Do not take with a cough suppressant.

Medical advice should be sought before taking this product in patients with these conditions:

An enlargement of the prostate gland

Occlusive vascular disease (e.g. Raynaud's Phenomenon)

Cardiovascular disease

This product should not be used by patients taking other sympathomimetics (such as decongestants, appetite suppressants and amphetamine-like psychostimulants).

Concomitant use of other paracetamol-containing products should be avoided. If symptoms persist consult your doctor.

Use with caution in patients with circulatory disorders such as Raynaud's Phenomenon.

Patients with prostatic hypertrophy may have increased difficulty with micturition.

Sympathomimetic-containing products may act as cerebral stimulants giving rise to insomnia, nervousness, hyperpyrexia, tremor and epileptiform convulsions.

Long term use of the product is not recommended.

Do not take more medicine than the label tells you to.

If you do not get better, talk to your doctor.

Keep out of the sight and reach of children.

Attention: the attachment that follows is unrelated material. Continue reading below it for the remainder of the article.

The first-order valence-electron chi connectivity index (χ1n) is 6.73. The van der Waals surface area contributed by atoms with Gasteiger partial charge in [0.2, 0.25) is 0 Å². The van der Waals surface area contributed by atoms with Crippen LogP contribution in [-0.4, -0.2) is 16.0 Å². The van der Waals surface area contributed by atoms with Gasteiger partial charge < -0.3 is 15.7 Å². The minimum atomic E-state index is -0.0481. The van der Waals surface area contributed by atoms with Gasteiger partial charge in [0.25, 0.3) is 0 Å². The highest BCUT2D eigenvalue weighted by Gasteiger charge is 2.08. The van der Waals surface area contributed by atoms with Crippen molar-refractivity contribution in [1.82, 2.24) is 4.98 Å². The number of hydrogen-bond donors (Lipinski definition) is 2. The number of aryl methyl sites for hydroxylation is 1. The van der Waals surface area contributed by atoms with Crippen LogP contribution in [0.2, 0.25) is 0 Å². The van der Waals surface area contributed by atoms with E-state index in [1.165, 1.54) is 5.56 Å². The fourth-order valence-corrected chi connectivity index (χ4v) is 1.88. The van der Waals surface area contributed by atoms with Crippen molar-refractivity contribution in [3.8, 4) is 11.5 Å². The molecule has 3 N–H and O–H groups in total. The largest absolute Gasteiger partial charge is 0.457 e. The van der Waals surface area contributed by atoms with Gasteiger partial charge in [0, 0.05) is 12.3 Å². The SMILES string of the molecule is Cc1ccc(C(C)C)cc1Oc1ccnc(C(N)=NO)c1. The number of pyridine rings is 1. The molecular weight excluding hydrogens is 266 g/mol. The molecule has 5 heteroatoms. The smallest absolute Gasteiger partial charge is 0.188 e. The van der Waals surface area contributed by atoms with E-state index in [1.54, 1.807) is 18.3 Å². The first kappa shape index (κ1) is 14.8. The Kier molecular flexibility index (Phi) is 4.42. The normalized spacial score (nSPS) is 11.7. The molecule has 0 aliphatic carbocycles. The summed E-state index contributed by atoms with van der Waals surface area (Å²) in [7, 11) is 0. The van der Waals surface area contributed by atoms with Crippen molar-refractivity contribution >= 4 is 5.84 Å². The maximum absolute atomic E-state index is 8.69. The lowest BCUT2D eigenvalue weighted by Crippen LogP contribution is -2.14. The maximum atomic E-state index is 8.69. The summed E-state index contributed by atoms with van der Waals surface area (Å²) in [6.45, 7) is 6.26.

Do not take with any other flu, cold or decongestant products.

Contains paracetamol. Do not take anything else containing paracetamol while taking this medicine.

Talk to your doctor at once if you take too much of this medicine, even if you feel well. This is because too much paracetamol can cause delayed, serious liver damage.

4.5 Interaction with other medicinal products and other forms of interaction

PARACETAMOL

The speed of absorption of paracetamol may be increased by metoclopramide or domperidone and absorption reduced by colestyramine.

The anticoagulant effect of warfarin and other coumarins may be enhanced by prolonged regular use of Paracetamol with increased risk of bleeding, occasional doses have no significant effect. The hepato-toxicity of paracetamol may be potentiated by excessive intake of alcohol. Pharmacological interactions involving paracetamol with a number of other drugs have been reported. These are considered to be of unlikely clinical significance in acute use at the dosage regimen proposed.

Drugs which induce hepatic microsomal enzymes, such as alcohol, barbiturates, monoamine oxidase inhibitors and tricyclic antidepressants, may increase the hepatotoxicity of paracetamol particularly after overdosage. Contraindicated in patients currently receiving or within two weeks of stopping therapy with monoamine oxidase inhibitors because of a risk of hypertensive crisis.

PHENYLEPHRINE HYDROCHLORIDE